2. Bridge Tooling 

This strategy or tooling solution is in the middle if we compare its cost and production time with rapid and production tooling. As the name suggested, it bridges the prototyping phase and full-scale runs. So, it is used in situations when manufacturers feel the possibility of design changes.

Let’s take an example of bridge tooling for an injection molding project. Manufacturers want to produce some considerable volumes of molds once the prototypes are validated, but not in large volumes. The reason is that they are not sure how the market will react, and the product might need some adjustment after some time.

Key Points:

  • It accelerates the transition from product development to market entry.
  • The bridge tooling is less costly than permanent or production tooling. As a result, it is cost-effective for moderate production volumes.
  • Manufacturers can adjust the product design based on early customer feedback and real-world usage data.
  • It reduces financial and operational risks by facilitating early market testing at a reasonable cost.


Rapid Tooling Vs. Production Tooling 

These two tooling processes are distinct strategies of manufacturing tooling for distinct production requirements and scenarios. Rapid tooling is a fast-paced tooling process that comes at a lower cost. On the other hand, production tooling is the more refined and durable tooling.

The following tables show the key differences between rapid tooling and production Tooling in Manufacturing;

Table: Rapid vs. Production Tooling 

Criteria Rapid Tooling Production Tooling
Materials Used Less durable like aluminum alloys Durable materials like tool steels. 
Cost Lower  Higher 
Production Volume Suitable for low to medium production volumes. High production volumes, often in the millions.
Speed  Shorter lead time Longer lead times
Durability Limited production cycles( up to a few thousand)  Highly durable 
Precision Good precision  Extremely precise
Flexibility Easy design modifications between iterations. Less flexibility for changes
Tooling Complexity Less complex, focusing on speed and cost-efficiency. Can be very complex
Applications Prototype development to limited runs For  excellent repeatability in mass-production


Do you Need Production Tooling Solutions from China?

China is a popular destination for various manufacturing solutions, including production tooling. The strong supply chain of materials and advanced manufacturing facilities in Chinese manufacturers can provide precise solutions at affordable costs.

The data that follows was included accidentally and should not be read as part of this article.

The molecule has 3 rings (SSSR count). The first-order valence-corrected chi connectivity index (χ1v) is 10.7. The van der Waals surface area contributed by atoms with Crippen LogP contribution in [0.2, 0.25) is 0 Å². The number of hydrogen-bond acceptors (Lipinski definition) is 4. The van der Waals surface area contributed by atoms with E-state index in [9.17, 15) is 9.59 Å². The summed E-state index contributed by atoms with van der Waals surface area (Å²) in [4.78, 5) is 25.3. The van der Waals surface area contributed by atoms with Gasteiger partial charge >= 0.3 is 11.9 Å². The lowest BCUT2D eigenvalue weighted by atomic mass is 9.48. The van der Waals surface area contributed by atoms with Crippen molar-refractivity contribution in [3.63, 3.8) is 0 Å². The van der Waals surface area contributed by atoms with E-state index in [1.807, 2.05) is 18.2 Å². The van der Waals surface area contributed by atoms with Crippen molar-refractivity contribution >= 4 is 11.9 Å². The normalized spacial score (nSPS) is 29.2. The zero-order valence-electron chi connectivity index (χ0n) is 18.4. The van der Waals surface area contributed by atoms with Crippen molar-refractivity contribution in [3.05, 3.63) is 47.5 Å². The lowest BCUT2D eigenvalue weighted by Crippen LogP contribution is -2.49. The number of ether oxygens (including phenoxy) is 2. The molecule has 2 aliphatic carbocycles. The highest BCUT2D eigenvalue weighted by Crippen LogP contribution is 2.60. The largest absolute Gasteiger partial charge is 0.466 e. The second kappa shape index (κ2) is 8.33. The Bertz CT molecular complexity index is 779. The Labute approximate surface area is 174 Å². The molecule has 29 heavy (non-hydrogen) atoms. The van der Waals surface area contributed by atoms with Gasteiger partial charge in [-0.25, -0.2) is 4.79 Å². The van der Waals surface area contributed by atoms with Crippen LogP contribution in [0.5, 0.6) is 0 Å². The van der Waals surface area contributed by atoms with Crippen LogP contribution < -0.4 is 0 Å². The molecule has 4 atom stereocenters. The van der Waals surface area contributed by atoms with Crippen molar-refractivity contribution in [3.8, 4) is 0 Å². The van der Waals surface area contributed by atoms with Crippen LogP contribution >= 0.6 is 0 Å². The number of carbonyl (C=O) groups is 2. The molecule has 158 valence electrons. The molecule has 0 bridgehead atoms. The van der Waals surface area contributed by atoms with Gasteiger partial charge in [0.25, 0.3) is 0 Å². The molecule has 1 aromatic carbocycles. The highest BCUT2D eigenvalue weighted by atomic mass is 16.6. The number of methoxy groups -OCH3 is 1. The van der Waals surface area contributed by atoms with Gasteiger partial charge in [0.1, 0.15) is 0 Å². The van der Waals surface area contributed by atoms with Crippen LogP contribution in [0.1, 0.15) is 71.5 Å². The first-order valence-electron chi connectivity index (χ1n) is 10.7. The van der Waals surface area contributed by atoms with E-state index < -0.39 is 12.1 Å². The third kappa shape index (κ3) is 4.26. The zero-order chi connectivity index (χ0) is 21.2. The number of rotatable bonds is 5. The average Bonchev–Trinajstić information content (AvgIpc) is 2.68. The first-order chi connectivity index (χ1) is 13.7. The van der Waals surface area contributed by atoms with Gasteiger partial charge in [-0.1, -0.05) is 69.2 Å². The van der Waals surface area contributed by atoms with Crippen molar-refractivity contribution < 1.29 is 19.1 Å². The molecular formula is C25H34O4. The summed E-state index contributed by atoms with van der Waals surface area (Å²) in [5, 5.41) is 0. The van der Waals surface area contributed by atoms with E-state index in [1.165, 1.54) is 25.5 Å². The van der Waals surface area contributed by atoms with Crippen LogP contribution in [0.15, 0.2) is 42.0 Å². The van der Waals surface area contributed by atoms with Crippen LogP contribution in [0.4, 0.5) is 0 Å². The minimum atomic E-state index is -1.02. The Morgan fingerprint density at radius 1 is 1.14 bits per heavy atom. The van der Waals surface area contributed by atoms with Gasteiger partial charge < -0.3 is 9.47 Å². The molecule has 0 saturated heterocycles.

ProleanTech is a China-based manufacturing company that provides production tooling solutions and other various on-demand manufacturing services. We have our own production factory with CNC machining, EDM, Grinding, and other 10+ facilities to provide the tooling for a wide range of requirements.

Production Tooling

Additionally, we can test your molds and other tooling with our advanced equipment. It will help to optimize their effectiveness according to your needs. So, send us your design and specifications for an accurate quote. 

Read more: Aluminium Extrusion Explained: Tooling and Process 


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Summing Up 

Overall, production or full-scale tooling is the best option for large-scale manufacturing. The durable tools and supports built with a production tooling strategy ensure tight precision and longevity. Although it is costlier than other tooling, the high volume production capability makes it cost-effective in the long run. 

There are other approaches besides the Production Tooling: bridge tooling, and rapid tooling. Mainly, the rapid tooling excels for small batches and prototyping projects. 



Why is tooling important?

Tooling defines the quality, consistency, and efficiency of manufacturing processes. It ensures the intended parts meet specific standards.

What are the different types of tooling solutions?

The common types of tooling solutions are rapid tooling, bridge tooling, and production tooling.

How to balance the quality and cost of production tooling?

You can choose appropriate materials and precision levels for tooling based on production volume and part complexity. For example, choose durable tooling for high-volume needs, while rapid or bridge tooling is suitable for low-volume. 

How does mold surface affect the quality of the final product?

Especially, the first level of mold cavities surface directly impacts the finish and other quality of the final product. The smooth cavities surface produces the molded parts with better finish quality.